US “retail apocalypse” expected to exceed annual high with more than 1,100 store closures announced in one day

Within the first quarter of this year, the number of retail stores set to be closed already surpasses the total number of closures in 2018. Based on information from Coresight Research, more than 6,300 stores are already set to close in 2019. Coresight counted 5,528 closings in 2018 which included the liquidation of hundreds of Toys“R”Us locations in the US, and Kmart and Sears stores.

According to Coresight’s data the record year for retail closures was 2017 with 8,139 closures, but this could be easily exceeded if the current trend continues.

On Wednesday, Charlotte Russe, Family Dollar, Abercrombie & Fitch and Chico’s all announced store closings within 24 hours of each other, accounting for than more than 1,100 locations. The series of announcements came one week after JCPenney, Gap, Victoria’s Secret and Tesla announced that they would close retail locations, totaling more than 300 stores.

Drew Myers, senior consultant with real-estate data firm CoStar Group, told USA Today that “square footage” or the size of stores is a good indicator when analyzing store closures from a real estate perspective. When taking the size of retail stores into consideration, 2018 was the highest year for store closings during the retail apocalypse, with 155 million square feet of affected retail space. According to Myers, approximately 75 percent of total square footage came from Sears, Kmart, Toys“R”Us and Bon Ton.

Essentially, 2018 was a year marked by closures of larger retail chains with significant numbers of workers made jobless. While this year has only seen 30 million square feet of closures as retailers shutter physically smaller locations it still points to the precipitous trend in retail.

The stores with the largest number of closings planned for this year are as follows:

• Payless ShoeSource plans the closure of all 2,589 of its stores, including 248 Canadian locations and 114 smaller stores in Shopko Hometown locations.

• Gymboree/Crazy 8 announced a total of 729 closings.

• Charlotte Russe’s entire chain of more than 500 stores will close by April 30, but 94 stores from an earlier wave of announcements will be closing first.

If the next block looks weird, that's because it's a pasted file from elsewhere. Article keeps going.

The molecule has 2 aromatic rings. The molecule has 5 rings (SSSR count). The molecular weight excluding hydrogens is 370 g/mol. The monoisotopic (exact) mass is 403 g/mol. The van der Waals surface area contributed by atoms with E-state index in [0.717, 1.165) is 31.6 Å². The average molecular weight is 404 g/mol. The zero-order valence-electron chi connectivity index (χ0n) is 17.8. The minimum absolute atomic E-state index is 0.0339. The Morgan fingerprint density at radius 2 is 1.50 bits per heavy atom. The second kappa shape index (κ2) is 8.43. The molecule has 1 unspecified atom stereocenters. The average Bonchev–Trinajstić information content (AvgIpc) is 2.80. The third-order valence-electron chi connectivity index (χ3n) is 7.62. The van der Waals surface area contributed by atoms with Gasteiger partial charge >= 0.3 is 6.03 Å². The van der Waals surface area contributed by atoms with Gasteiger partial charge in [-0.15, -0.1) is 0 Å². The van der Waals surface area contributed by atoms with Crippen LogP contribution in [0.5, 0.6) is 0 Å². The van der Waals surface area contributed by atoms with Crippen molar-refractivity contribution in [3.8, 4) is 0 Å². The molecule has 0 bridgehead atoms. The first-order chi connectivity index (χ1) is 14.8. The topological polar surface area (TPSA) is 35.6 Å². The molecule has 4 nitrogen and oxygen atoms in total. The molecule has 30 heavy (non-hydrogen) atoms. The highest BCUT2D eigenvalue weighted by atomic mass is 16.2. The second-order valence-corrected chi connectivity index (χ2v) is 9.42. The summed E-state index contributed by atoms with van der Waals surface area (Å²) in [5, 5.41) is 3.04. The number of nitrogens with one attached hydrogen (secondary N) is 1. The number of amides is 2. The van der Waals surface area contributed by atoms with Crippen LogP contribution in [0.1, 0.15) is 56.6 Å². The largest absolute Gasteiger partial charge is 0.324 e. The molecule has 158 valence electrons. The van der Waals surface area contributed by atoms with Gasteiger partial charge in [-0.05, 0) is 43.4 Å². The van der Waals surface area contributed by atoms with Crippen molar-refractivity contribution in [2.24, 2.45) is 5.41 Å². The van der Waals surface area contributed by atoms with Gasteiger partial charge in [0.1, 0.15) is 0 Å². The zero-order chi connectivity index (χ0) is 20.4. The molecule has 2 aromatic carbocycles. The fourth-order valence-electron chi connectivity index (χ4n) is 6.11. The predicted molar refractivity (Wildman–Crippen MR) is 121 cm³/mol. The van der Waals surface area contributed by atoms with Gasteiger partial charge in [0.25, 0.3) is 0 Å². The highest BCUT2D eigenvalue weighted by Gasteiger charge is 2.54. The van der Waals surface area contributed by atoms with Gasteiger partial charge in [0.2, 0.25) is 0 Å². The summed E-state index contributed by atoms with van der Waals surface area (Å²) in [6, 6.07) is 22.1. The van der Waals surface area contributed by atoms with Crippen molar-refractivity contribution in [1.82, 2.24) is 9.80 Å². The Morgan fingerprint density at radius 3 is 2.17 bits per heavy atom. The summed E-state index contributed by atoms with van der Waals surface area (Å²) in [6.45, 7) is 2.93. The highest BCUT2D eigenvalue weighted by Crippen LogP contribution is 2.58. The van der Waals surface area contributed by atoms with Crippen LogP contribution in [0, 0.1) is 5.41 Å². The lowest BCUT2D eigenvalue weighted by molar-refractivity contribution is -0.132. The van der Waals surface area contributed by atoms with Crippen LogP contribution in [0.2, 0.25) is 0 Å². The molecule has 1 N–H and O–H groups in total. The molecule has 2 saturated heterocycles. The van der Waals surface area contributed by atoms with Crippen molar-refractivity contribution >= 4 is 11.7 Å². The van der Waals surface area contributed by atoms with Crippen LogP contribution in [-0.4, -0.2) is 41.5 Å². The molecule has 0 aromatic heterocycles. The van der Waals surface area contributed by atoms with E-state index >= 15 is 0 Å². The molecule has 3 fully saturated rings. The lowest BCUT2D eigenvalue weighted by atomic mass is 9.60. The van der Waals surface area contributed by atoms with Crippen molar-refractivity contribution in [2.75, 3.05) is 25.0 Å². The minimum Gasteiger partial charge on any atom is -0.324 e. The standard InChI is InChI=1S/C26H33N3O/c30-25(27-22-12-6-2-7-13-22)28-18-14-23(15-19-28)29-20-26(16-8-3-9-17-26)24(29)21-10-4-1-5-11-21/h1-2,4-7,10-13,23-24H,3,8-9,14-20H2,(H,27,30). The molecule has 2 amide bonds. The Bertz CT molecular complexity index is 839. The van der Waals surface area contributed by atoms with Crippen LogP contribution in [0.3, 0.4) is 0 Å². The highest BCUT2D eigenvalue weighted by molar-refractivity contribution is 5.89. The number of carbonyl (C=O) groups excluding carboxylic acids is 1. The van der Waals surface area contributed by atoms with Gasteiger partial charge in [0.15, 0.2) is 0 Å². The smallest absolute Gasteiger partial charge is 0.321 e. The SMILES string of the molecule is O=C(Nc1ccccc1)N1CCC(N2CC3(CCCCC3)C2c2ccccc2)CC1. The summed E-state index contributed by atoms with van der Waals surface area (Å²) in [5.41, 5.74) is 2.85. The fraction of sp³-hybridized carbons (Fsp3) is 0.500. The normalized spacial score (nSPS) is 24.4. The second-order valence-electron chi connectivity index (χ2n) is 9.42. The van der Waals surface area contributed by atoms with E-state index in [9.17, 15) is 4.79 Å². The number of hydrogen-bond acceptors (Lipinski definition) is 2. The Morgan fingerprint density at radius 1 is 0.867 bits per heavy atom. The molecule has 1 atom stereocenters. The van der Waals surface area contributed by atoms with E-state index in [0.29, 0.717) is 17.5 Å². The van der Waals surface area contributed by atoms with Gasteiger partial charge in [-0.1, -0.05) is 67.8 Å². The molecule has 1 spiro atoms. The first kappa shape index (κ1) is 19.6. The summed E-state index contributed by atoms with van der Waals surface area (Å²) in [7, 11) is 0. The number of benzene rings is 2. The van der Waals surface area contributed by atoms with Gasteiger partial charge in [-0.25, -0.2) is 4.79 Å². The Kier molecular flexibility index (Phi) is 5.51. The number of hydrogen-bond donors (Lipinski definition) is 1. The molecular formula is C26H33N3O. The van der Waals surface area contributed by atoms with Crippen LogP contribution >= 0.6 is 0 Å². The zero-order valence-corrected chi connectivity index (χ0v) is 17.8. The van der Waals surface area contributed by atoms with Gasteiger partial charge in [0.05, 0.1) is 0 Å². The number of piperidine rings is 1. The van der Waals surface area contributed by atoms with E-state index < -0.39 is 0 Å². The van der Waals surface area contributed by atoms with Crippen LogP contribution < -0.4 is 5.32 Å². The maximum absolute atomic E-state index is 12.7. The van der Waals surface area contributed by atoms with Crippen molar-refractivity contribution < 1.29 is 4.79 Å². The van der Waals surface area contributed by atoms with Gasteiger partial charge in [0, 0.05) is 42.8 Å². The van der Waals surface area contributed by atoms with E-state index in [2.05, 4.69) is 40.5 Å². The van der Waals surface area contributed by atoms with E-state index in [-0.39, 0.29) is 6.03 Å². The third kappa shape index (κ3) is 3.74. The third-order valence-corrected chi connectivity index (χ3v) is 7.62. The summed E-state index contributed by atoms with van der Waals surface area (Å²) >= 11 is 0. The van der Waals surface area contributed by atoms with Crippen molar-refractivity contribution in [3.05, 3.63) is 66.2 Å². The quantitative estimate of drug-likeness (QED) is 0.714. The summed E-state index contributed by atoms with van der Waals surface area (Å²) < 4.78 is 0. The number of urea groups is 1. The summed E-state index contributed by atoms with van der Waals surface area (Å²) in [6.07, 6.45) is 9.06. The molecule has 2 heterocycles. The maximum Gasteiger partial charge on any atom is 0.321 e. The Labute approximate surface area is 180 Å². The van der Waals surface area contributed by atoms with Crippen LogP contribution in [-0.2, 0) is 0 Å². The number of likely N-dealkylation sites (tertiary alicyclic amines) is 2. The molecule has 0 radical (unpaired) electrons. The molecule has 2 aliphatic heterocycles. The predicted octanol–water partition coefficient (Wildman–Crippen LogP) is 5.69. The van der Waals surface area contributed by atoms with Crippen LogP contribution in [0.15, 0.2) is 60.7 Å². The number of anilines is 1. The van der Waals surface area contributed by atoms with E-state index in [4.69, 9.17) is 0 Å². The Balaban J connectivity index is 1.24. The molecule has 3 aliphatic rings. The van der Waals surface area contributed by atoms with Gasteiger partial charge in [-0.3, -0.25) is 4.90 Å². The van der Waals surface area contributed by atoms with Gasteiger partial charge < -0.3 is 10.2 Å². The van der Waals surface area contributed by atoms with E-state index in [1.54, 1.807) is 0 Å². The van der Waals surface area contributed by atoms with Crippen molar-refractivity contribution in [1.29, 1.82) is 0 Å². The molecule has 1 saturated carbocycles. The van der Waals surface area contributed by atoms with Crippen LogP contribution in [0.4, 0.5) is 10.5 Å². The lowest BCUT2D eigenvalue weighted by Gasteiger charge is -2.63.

• The American mall retailer Things Remembered will shutter 422 locations.

• Ascena Retail will close approximately 400 stores.

• Dollar Tree announced it will close as many as 390 Family Dollar stores and convert about 200 Family Dollar stores into Dollar Tree locations.

• Shopko has announced 251 closures.

• GNC will shut down 233 locations.

• Gap is set to shutter about 230 locations over the next two years.

This process, dubbed the “retail apocalypse,” has devastated North American brick-and-mortar retail stores since 2010. In the aftermath of the 2008 financial crisis, the retail industry has seen a myriad of buyouts, mergers and acquisitions as large and small retailers are forced into bankruptcy or outright liquidation by financial parasites on Wall Street. Major department stores such as JCPenney, Macy’s, Sears and Kmart, long time mainstays of the American retail market, have closed hundreds of stores, and well-known clothing brands such as J.Crew are unprofitable.

Workers have been particularly affected as retailers have resorted to mass layoffs and downsizings and have shifted jobs to low wage labor-intensive distribution centers to keep up with online retailers such as Amazon and Walmart. Retail stores that have seen some success have resorted to offering more online shopping. E-commerce sales jumped 43 percent at Walmart and 31 percent at Target from the fourth quarter of 2017 to the same period in 2018.

The declining living standards of the working class are feeding directly into the retail apocalypse and mass layoffs of retail workers will only exacerbate the issue. Workers’ wages have seen little to no growth in the last four decades, and any economic growth experienced since 2008 has gone to the wealthiest of the wealthy. The vast majority of jobs created since 2008 have been part-time or temporary, and retailers are closing stores in predominantly poor and working-class areas, robbing residents of employment and depriving them of ready access to food, clothing, medicine and other goods.

Studies show that 15 percent of retailers are currently at risk of shutting down and up to 25 percent of American malls could close by 2020, with tens of thousands of people losing their jobs. Retail jobs are continuously fed into massive corporations like Amazon that employ workers in sweatshop conditions and pay them paltry wages. The ongoing crisis in the retail industry is part of an escalation against the living conditions of workers and only spells disaster for the working class.